Society's view of package as part of product will make reduction difficult.
By Hiroko Tabuchi
THE ASSOCIATED PRESS
TOKYO — Buy lunch and a magazine at any Japanese convenience store, and you're likely to get your drink in one plastic bag, hot lunch box in another and your magazine in yet a third.
The mega-packaging keeps your food hot, your drink cool and your newspaper clean, but environmentalists say it also creates a mountain of plastic waste that fouls the air, pollutes oceans and contributes to global warming.
The world uses between 500 billion to 1 trillion plastic bags a year, according to the advocacy Web site, reusablebags.com. Wrapping-happy Japan is a major player, consuming some 30 billion — about 300 for each adult.
Those figures don't include the tons of extra wrapping — individual plastic covers for shirts from the cleaners, tiny packages for single cookies — used in Japan, experts say, suggesting the country is among the world's premier consumers of plastic sheet.
"Japan probably uses more plastic than most societies in the world," said Hideki Nakahashi, a spokesman at the Japan Polyolefin Film Industry Trade Association.
Facing criticism from environmentalists, Japan is now trying to reduce plastic use with a law revision that lets the government issue warnings to retailers that don't do enough to reduce, reuse and recycle.
The revised law was approved by Parliament on Friday. But for a country famous for elaborate wrapping, cutting back will be an uphill task.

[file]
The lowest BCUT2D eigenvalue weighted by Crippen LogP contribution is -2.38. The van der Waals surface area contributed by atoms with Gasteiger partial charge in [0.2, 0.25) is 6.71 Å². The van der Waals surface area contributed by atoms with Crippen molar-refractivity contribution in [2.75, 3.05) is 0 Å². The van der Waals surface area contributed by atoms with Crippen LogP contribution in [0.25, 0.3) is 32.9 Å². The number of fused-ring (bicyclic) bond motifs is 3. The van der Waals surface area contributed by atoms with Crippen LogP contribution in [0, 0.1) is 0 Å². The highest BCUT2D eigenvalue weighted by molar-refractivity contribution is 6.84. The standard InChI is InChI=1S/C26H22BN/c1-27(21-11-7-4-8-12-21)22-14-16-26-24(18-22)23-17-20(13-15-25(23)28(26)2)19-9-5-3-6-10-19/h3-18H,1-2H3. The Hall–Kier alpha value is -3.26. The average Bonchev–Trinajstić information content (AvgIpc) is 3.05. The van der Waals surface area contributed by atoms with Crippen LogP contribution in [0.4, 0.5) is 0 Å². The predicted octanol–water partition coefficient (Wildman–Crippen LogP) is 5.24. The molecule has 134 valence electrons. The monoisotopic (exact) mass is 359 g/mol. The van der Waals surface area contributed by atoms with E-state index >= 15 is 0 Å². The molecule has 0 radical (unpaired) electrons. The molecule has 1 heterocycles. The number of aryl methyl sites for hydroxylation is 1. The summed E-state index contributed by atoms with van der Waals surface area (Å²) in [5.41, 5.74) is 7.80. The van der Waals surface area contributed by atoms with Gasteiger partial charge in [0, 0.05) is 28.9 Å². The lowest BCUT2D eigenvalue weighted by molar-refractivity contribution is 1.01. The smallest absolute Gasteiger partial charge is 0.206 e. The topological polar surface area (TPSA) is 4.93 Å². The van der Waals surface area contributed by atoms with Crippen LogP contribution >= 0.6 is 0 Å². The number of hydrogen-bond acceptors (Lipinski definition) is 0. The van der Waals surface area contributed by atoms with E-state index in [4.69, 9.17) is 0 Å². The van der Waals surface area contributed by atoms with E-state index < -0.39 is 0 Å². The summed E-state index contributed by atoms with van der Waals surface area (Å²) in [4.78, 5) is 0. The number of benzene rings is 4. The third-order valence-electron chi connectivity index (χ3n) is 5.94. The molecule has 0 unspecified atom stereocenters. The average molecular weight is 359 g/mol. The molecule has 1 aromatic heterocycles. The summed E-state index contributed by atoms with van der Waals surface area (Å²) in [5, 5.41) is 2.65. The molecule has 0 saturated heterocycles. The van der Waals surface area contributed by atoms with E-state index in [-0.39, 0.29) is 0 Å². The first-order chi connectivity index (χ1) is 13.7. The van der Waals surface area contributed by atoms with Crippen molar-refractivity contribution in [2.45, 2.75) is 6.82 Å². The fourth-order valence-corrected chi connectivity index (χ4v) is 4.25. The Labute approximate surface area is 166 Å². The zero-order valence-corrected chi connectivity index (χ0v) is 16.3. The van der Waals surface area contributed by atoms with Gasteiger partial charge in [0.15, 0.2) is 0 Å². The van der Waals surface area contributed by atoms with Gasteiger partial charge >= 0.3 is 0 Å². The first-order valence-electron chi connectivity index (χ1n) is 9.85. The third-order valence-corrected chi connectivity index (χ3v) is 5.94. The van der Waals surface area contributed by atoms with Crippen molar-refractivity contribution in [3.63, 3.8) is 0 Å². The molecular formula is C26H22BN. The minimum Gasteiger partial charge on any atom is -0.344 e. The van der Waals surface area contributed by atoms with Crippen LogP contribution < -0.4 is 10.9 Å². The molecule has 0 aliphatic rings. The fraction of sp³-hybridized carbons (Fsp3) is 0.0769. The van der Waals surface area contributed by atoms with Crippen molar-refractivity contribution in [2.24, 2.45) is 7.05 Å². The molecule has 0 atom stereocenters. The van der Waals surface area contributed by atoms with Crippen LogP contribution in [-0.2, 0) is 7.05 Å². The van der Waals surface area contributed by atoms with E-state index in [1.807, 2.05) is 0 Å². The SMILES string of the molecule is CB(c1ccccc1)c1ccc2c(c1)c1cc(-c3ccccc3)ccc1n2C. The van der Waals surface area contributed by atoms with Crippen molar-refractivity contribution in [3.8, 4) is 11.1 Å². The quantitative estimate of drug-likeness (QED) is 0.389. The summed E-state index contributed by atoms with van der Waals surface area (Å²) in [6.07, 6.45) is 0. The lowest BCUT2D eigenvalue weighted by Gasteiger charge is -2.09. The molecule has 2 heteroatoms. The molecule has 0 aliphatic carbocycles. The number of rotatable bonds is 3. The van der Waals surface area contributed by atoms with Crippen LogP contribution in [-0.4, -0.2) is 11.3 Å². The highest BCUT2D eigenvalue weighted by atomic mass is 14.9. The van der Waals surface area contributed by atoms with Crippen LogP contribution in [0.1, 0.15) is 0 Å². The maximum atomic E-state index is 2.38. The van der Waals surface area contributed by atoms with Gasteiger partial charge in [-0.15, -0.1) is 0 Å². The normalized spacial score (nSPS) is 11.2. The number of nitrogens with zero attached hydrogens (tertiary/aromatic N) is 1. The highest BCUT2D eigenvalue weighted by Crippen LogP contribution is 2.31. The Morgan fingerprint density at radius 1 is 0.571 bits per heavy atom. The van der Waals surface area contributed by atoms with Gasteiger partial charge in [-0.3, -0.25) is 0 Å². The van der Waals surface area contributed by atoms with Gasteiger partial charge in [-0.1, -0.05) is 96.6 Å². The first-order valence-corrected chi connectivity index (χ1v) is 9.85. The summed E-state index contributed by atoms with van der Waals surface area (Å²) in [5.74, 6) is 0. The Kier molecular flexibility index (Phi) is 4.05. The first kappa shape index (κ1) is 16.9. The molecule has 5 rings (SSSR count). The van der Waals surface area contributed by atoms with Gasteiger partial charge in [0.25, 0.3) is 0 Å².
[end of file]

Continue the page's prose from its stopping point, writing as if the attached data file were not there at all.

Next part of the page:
"We consider wrapping a part of the product," said Shinji Shimamura, a spokesman for the Japan Franchise Association, which represents over 125 franchise chains in Japan.
"Of course it's good to cut down on plastic bag use," Shimamura said. "But we can't hand customers a hot lunch box or cold ice cream without a bag. That would be unhygienic and very rude."
The impulse to wrap may stem from Japan's traditional attitudes toward gift giving, which is geared to presentation more than content. The layering of wrapping also has important social meaning — more wrapping means more politeness and formality.
Some retailers have taken the initiative to cut back even before the revised law comes into effect in 2007.
Lawson Inc., a convenience store chain with almost 8,400 stores in Japan, launched a monthlong campaign in June urging customers to make do with fewer bags.
But Yoshitaka Fukuoka, a professor of environmental science at Tokyo's Rissho University, says the revised law — with no legal liabilities — doesn't go far enough.
"Stores must be forced to charge for bags. That's the only way Japanese consumers can be persuaded to cut down on the plastic bags they use," Fukuoka said.